Chest physiotherapy helps expand the collapsed lungs and breathe deeply. This includes simple steps like:

  • Coughing
  • Beating or percussion on the chest to loosen the mucus build-up
  • Deep-breathing exercises
  • Lying with the head at a lower position than the chest

Shortness of breath is alleviated by supplementing oxygen. Surgery is recommended to remove airway obstructions.

Continuous positive pressure is another method to supplement oxygen in patients who are weak and have low oxygen levels. In this, air or a mixture of air and oxygen is delivered through a face mask even under continuous pressure. It is even done during exhalation. This is to prevent the lungs from collapsing. Antibiotics are given if a bacterial infection is suspected. Rarely, insertion of a breathing tube or mechanical ventilation is necessary.

  • Surgery: Atelectasis occurring after surgery is treated by deep breathing and coughing exercises. To facilitate recovery, the patient should keep moving and changing position in the hospital bed. Devices can be used to increase air pressure in the lungs.
  • External pressure: If atelectasis is caused by a tumor or fluids, it can be treated by removing the tumor or suctioning or draining the fluid.
  • Illness: Infections and other lung disorders can be treated using appropriate therapies.
  • Blockage: If the airway is physically obstructed, it can be removed through suctioning. If it can’t be removed by suctioning, it will have to be removed by bronchoscopy. Other methods that can be used are radiation therapy, laser therapy, surgery, or chemotherapy.

6 Prevention

Avoiding the risk factors helps prevent atelectasis.

Small objects should be kept out of reach of children to reduce the risk of obstructive atelectasis.

For people who smoke, the risk of atelectasis can decrease after surgery by stopping smoking at least six to eight weeks before the procedure. After surgery, take deep breaths, cough regularly, and move whenever possible. Other ways to prevent atelectasis are using devices that encourage voluntary deep breathing and doing certain exercises, such as changing positions. This increases the draining of lung mucus and other secretions. If there are conditions causing shallow breathing, they should be treated as soon as possible, since atelectasis can be prevented by persistent deep breathing and coughing.

Surgery is another major cause of this condition. Thus, taking adequate precautions to prevent atelectasis is important prior to any surgical procedure. 

7 Alternative and Homeopathic Remedies

Some alternative and homeopathic remedies for controlling the symptoms of atelectasis are:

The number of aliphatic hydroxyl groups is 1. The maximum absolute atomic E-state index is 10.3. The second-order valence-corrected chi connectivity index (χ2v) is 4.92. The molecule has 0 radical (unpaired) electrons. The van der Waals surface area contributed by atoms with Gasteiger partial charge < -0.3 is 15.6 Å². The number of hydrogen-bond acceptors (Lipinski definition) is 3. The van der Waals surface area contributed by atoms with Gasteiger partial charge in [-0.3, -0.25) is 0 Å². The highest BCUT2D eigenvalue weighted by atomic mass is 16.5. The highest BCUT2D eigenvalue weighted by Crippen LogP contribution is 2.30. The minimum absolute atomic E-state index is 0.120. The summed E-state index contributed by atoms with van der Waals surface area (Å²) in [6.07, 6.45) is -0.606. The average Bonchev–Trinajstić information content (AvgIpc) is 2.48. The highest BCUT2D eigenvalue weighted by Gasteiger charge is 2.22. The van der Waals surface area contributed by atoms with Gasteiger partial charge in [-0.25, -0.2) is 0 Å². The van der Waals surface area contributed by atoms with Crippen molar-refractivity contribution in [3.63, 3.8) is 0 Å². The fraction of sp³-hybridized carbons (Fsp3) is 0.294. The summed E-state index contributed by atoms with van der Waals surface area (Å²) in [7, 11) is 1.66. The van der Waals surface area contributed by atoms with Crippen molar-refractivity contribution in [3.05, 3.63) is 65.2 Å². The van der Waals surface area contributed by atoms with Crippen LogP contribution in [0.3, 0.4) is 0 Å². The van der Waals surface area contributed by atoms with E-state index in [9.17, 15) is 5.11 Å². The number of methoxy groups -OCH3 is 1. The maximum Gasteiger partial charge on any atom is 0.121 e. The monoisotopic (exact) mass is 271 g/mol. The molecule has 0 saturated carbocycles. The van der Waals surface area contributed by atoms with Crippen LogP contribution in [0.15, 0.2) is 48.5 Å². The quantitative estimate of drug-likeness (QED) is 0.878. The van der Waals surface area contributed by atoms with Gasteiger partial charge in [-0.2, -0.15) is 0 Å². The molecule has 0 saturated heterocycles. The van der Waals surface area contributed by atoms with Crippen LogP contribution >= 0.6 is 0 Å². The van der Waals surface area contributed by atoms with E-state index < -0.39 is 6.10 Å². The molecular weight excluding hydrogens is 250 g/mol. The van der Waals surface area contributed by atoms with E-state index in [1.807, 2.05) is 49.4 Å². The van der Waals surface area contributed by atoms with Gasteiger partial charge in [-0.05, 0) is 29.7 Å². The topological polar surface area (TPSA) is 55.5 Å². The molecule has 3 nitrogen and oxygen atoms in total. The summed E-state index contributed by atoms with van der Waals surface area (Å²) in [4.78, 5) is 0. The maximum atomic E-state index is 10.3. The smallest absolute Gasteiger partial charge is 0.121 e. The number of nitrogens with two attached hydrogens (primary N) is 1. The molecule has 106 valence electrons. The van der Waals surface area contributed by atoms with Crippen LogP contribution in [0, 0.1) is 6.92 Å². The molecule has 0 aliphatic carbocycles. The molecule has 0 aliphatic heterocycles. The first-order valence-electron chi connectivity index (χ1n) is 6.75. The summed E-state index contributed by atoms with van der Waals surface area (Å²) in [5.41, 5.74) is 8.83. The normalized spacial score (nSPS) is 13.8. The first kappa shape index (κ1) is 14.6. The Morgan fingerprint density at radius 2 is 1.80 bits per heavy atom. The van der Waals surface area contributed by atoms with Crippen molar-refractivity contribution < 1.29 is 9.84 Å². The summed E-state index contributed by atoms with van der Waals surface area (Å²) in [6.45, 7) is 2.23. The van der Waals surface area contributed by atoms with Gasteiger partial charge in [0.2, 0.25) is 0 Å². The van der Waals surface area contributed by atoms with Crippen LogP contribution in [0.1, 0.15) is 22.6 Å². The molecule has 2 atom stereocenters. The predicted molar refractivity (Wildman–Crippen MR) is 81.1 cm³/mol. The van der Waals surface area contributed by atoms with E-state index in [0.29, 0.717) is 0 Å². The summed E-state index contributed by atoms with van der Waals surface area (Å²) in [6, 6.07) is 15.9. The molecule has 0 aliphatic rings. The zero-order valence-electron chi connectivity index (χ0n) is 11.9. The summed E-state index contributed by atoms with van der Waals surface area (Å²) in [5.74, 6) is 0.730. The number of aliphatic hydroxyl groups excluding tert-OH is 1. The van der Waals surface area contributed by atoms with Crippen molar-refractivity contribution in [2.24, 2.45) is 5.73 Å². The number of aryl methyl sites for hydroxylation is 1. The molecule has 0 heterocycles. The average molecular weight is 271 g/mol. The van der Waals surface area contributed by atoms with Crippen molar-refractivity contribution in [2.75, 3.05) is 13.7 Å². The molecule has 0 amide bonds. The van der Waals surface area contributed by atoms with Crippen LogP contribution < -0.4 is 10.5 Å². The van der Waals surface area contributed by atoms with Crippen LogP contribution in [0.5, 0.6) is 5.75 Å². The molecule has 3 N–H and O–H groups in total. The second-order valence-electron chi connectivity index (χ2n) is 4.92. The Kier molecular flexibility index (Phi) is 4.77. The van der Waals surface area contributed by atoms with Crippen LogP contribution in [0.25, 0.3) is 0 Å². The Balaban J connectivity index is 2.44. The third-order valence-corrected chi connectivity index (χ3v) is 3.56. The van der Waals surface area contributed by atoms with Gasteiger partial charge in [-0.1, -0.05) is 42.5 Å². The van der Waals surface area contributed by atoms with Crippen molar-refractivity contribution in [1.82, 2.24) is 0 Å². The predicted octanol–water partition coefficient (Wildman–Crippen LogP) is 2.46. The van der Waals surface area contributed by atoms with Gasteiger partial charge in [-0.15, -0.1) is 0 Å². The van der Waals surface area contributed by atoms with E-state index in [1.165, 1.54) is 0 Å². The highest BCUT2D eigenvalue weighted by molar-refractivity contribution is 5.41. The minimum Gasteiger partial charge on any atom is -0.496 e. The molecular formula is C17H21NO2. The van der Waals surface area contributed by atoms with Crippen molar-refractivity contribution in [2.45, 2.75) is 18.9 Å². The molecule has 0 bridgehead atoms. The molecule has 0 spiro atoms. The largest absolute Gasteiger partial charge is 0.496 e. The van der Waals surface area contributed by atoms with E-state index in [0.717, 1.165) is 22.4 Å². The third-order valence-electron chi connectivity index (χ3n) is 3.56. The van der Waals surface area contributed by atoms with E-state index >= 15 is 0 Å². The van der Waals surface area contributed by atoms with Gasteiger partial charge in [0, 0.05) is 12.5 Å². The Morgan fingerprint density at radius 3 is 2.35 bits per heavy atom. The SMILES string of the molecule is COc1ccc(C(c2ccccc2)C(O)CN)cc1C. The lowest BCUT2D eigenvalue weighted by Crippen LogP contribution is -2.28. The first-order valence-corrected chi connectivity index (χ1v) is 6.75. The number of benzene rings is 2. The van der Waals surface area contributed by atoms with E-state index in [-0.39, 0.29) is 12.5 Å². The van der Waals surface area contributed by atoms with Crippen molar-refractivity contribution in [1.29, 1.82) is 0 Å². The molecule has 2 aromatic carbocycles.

• Eucalyptus oil
  • Sesame oil
  • Ginger
  • Onion
  • Tomato

Breathing exercises help clean the airways and strengthen the muscles surrounding the air passages.

Neti with warm water and salt helps clear toxins and the airways, making breathing easier.

Antimonium tartaricum and hyoscyamus niger are also part of the homeopathic treatment of this condition. 

8 Lifestyle and Coping

Learn more about your condition and follow your doctor's instructions to cope with atelectasis.

Inhalation of eucalyptus oil and camphor relieves some of the symptoms of this condition.

A respiratory therapist may assist in keeping the airways free of phlegm. 

9 Risk and Complications

There are several risks and complications associated with atelectasis. The condition may lead to:

  • Low oxygen levels in the blood: The condition hampers the lungs’ ability to get oxygen to the alveoli.
  • Pneumonia: Unless atelectasis has been cleared, the patient is at a greater risk of developing pneumonia. Mucous in a collapsed lung may also cause infection.
  • Respiratory failure: If a small area of lung collapses, it is treatable, but loss of the whole lung or a lobe can be life-threatening, especially in an infant or in a person with lung disease.

Loss of a large part of the lungs may lead to respiratory failure. 


Usually, atelectasis in a small area of a lung is not life-threatening. The rest of the lung can make up for it; it will bring in enough oxygen for the body to function. However, larger areas may be life-threatening, especially in small children, babies, or in people with lung disease. If the airway blockage has been removed, the collapsed lung usually re-inflates slowly, although scarring or damage will remain. The outlook depends on the underlying condition.